My heart leapt to my throat. I was only a block or so away. I sped to the scene. As I slid into the driveway, another car came in right behind me.There was a man down on the driveway, bike next to him. He had a helmet on, but he was still. Before I could reach him, his 4-year-old daughter ran by me and jumped into his arms. Startled, he sat up. I watched — in one of those moments when time itself slows down — as his arms came up to hug her.
“Daddy, daddy,” the girl cried. “Are you okay?”
“I’m fine,” he said, “I guess I was just scared.”
And he started to cry. The little girl cried. As did I.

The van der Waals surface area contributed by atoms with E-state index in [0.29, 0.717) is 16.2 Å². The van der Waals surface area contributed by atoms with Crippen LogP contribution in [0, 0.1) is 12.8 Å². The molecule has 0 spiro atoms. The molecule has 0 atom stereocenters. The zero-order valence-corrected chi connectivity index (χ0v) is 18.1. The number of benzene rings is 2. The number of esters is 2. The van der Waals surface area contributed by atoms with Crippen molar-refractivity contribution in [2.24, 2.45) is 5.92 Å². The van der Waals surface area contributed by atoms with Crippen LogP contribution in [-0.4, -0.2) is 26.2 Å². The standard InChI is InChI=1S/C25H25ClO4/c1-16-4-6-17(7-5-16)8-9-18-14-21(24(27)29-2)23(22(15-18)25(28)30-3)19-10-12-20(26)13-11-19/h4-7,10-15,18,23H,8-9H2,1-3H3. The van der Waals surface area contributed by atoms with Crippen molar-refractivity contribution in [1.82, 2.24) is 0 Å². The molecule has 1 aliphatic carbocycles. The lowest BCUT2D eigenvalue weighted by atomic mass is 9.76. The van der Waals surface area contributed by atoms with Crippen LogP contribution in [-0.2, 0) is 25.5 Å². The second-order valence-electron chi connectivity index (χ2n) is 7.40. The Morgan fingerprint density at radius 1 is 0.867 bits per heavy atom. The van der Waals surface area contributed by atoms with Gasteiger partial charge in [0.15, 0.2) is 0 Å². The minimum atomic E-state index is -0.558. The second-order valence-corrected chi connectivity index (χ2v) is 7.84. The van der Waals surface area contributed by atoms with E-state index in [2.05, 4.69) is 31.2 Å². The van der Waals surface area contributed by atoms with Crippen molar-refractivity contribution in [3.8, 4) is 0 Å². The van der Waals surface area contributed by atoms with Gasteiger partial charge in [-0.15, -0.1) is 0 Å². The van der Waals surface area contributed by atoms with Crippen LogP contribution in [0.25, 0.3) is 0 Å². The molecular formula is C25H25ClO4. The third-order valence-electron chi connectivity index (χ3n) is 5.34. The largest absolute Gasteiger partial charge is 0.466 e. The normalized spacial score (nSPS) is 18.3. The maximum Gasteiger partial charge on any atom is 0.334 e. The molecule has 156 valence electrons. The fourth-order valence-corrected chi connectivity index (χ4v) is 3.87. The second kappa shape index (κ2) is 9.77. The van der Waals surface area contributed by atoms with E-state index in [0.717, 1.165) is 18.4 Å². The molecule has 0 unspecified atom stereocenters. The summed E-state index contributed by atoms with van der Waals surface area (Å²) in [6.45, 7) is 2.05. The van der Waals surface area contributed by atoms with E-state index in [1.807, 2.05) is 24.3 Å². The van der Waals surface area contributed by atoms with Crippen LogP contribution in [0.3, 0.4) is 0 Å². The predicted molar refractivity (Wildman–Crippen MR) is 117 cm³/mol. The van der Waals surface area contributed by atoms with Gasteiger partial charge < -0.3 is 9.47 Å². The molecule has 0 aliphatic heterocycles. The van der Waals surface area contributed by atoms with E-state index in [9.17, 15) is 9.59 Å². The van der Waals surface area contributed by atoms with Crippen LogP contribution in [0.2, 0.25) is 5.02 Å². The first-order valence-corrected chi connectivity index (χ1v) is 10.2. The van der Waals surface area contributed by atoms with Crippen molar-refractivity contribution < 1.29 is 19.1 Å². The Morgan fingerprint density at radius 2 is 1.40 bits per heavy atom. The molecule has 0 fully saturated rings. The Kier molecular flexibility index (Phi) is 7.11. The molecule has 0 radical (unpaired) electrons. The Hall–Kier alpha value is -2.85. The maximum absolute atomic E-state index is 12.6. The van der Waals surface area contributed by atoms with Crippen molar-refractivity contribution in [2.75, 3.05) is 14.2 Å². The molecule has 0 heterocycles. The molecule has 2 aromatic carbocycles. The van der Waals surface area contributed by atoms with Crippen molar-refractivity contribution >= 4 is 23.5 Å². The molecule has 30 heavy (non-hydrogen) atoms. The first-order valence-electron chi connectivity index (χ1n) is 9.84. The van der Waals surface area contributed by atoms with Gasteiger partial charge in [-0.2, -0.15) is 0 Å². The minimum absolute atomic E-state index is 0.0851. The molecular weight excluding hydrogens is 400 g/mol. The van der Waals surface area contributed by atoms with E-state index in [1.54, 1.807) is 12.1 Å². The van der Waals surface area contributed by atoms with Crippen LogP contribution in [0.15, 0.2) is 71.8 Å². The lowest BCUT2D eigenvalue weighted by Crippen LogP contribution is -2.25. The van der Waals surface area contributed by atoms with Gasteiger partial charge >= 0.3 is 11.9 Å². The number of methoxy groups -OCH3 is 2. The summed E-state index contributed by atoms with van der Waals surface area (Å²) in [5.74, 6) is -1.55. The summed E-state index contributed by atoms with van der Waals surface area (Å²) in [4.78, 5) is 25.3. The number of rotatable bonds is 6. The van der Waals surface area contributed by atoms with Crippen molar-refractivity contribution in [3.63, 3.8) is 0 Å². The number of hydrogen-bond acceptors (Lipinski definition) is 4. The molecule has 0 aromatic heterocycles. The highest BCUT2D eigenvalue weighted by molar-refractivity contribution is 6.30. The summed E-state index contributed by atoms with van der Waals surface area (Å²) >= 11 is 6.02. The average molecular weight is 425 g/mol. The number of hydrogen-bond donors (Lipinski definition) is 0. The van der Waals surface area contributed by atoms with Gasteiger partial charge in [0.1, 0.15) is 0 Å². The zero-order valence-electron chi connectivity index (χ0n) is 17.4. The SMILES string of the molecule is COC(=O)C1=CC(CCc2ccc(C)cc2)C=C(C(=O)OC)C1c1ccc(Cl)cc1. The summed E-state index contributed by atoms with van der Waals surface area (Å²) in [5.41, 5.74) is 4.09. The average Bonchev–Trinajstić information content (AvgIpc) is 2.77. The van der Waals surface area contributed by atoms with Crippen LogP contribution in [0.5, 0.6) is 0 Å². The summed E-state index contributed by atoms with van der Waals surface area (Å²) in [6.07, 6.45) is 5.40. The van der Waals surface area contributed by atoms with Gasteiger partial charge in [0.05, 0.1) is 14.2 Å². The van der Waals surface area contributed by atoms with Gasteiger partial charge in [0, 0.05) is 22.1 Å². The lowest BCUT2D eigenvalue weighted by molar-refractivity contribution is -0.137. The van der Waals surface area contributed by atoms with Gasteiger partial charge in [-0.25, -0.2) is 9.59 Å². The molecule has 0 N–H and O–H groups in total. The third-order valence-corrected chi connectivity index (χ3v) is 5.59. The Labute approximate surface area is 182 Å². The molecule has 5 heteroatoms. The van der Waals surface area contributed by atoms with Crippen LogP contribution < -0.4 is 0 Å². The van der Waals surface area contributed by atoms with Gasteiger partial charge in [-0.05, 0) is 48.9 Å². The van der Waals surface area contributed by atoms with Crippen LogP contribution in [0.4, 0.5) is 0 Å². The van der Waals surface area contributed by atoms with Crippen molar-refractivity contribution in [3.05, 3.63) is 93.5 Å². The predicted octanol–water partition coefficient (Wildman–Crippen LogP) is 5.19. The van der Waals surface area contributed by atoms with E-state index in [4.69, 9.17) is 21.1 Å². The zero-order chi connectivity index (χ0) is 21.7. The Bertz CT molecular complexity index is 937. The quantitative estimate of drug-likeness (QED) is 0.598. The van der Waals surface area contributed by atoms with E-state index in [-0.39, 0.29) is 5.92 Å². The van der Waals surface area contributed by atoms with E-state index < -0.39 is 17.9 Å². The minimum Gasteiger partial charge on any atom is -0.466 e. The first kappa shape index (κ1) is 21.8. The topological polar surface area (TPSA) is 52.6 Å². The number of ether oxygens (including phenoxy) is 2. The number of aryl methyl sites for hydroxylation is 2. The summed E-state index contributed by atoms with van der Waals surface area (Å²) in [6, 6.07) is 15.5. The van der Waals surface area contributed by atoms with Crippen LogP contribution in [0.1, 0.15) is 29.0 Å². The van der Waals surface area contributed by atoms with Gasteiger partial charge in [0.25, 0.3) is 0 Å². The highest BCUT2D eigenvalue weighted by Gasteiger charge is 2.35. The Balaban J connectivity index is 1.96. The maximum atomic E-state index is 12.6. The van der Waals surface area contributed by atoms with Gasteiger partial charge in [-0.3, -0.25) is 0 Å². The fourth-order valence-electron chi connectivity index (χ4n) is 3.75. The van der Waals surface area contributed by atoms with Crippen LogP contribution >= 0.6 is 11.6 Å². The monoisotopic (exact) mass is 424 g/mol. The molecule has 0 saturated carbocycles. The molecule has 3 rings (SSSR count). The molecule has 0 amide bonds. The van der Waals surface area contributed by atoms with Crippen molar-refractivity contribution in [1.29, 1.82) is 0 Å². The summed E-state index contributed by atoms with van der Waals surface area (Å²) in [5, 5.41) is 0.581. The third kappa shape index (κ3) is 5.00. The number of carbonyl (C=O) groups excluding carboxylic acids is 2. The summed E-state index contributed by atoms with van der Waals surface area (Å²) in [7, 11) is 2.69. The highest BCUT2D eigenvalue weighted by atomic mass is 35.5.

Our Med Unit pulled in and we treated the dad as if he were the most fragile patient we’d ever had. I kept asking him to move his hands and feet. He would smile, comply and tell me he was fine. At the ED, they took an X-ray of his neck and declared him fracture free. He’d just had a concussion.
“Chance happeneth to them all”
It’s written in Ecclesiastes that “. . . chance happeneth to them all.” But we don’t believe that, not deep in our bellies. We think there is order and reason in our lives. We think we are in control. At the same time we pray, we have Saint Christopher medals and totems to protect us, we trust our superstitions.
But we are only clever apes, standing on this spinning rocky ball in a universe that has rules we don’t understand, mysteries we cannot yet grasp. But chaos is everywhere. Chance is baked into the cosmos. (One father a paraplegic, another holding his daughter and weeping in relief.)